Turn on Your Brain
What do all the examples have in common?
Is there one word used in all sentences? One word ending? A group of words? Sometimes it’s conveniently written on the envelope, or the card. Sometimes not.
Why is the pattern used?
Use the contextual clues in the examples to formulate theories about what message might be being conveyed through the pattern at hand.
Ok, so what the hell do we do now?
Use what you already know
If you know the word ‘count’ and you know the word ‘able’, it’s a pretty solid guess that ‘countable’ means ‘you can count it’. That’s using what you already know to make a logical guess about something you don’t.
All of the examples have something in common, clues that lead to the answer. Follow them. See where they lead.
Act it out. Sometimes a visual helps.
Think through all rational possibilities in the example situation. If an example sentence is ‘He is sitting by the river’, how many options are there, really? He’s either wet or he’s not. He can see the river or he can’t. If he can’t see the river, why talk about the river at all?
Sometimes more than one option makes sense. In that case, test each theory one at a time with the other examples.
Throw out theories, no matter how crazy they seem in your head
A theory is just an idea of what might be going on. As Edison famously said, “I haven’t failed, I’ve just found 999 ways that don’t work.” There is no such thing as a bad idea, it can help you find the path to the good idea. Ok, that theory’s wrong. Why is it wrong? Does that help you find the right? (It almost always can.)
Different people ‘see’ different things. Listening is as important as speaking. Everything everyone says is a new piece of information, and might be solid evidence that turns into a theory that could be correct. Or it could be totally wrong, but again, Edison.
No idea should be dismissed unless there’s a reason. “No, that’s not right” isn’t so helpful. “Wait, that doesn’t fit with sentence 3. He can’t possibly be in the water because the hat can’t be in the door” is. (Well, a hat can be in a door, but it’d be a pretty unusual situation and thus not likely to be an example sentence.)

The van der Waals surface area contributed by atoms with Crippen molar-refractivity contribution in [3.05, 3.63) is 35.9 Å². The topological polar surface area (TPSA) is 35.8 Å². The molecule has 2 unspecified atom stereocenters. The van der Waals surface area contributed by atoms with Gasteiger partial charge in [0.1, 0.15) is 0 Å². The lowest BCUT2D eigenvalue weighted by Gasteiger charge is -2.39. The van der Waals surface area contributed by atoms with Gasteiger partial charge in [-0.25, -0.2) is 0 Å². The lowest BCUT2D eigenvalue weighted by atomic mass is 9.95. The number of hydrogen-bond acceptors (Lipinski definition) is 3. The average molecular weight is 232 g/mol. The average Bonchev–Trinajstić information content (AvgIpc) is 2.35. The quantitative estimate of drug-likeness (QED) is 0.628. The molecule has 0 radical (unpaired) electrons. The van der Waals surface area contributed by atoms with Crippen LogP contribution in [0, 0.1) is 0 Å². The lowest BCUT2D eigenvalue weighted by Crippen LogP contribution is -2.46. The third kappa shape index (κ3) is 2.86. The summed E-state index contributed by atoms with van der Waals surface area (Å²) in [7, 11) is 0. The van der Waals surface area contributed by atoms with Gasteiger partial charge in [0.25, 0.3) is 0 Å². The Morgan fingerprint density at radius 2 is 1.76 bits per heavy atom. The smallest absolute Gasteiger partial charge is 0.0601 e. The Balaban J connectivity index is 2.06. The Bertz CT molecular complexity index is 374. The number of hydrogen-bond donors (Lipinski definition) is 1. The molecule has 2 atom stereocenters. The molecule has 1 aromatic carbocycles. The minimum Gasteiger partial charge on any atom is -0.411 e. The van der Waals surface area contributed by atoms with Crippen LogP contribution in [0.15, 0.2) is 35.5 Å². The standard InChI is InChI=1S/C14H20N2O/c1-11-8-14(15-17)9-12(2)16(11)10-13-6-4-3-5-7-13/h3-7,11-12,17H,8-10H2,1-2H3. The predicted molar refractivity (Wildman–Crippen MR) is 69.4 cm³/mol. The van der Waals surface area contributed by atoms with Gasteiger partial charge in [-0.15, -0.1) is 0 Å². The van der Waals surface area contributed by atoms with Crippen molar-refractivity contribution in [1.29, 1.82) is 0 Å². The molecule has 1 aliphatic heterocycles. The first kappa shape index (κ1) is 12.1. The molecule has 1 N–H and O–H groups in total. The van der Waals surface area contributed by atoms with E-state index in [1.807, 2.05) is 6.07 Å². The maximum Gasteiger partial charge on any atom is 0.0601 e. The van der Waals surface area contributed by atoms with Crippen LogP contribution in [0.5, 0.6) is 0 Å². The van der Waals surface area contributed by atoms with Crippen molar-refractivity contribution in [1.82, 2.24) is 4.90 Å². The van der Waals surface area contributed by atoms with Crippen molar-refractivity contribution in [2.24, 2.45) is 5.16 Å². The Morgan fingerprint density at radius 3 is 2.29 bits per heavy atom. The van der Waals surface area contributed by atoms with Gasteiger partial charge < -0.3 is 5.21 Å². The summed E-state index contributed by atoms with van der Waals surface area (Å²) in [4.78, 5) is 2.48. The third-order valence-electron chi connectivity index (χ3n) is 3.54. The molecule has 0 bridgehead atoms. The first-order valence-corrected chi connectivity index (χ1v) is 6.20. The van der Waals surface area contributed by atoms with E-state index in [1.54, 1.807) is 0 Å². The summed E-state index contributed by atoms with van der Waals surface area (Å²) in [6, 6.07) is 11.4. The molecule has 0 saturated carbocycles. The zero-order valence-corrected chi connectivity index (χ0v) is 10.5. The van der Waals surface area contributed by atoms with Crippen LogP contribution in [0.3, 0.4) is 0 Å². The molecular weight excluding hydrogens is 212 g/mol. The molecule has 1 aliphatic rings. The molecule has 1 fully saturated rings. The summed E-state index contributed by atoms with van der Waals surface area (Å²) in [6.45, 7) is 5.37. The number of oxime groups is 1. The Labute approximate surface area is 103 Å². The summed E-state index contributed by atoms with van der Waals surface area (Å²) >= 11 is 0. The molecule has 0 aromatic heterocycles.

If you can’t find any reason why it can’t be the answer, it may very well be the answer.
Does it work for all examples?
Sometimes a theory is good for some, but not all. That means it’s not a yes. No problem, take anything that could be useful and move on to the next theory.
If the idea is that ‘by’ means ‘next to’ on this card, substitute ‘next to’ in all the sentences to see if it fits. If it fits in all, that’s pretty solid evidence. (Or, occasionally, pretty solid logic that’s still totally wrong, but that almost never happens.)
(Take it a step further and see if that bears any relation to the other cards for the same word, or related to the same pattern. They must all be in the same envelope for a reason, right? This isn’t necessarily direct evidence, but it’s pretty strong indirect evidence, and if nothing else can help boost confidence in the idea.)
Decide you’ve got the answer
If you can’t find a flaw in the logic, if it stands up to every angle of questioning, you’ve probably found the answer.
No theory will be addressed by the guide unless presented with confidence ; )
Oh look, you’ve learned something. Rejoice and be merry.
(And make some example sentences to bring it into your own life, make the pattern yours.)
Still not sure how it will work?
Once you've learned something new, use it!
After each card, make some sentences. Three is usually a good number.
When you're done with all the cards in the envelope, put your new knowledge to use. There are games for many of the card sets. Or you can play any game you like, making sure to use the pattern. The important thing is to USE what you just learned.
Want to know why? Click Here
When you don't want to work on new patterns, there's still a lot you can do ::
Sometimes it's good just to refresh what you already know. Join a group already playing a game, or start one of your own. Some people come to Angol, na? just to practice what they learned before but are already forgetting, so you won't be alone.
Learn New words
Expand your vocabulary. The prefix and suffix cards in the white envelopes have examples you can use to figure out what happens when you add something to the beginning or end of a word. Or pick up the word list and use the example sentences to puzzle out the meanings.
When we read, we notice the patterns we already know, reinforcing them. We also notice new patterns, and find new and useful words. Our library has books for all levels, or we're happy to suggest books you might like to buy on your own.
Sitting around talking is perfectly fine too, as long as it's in English ; ) We don't have a coffee machine yet so we can't sell you anything; do feel free to bring beverages of your own.
- A Suggestion -
Bring a little book with you. Something you can carry in your pocket. When you figure out a pattern, write it down. Learn a new word, write it down. The writing helps you to remember. But you can also pull it out anytime you want to use your English, to keep the things you worked so hard to learn ; )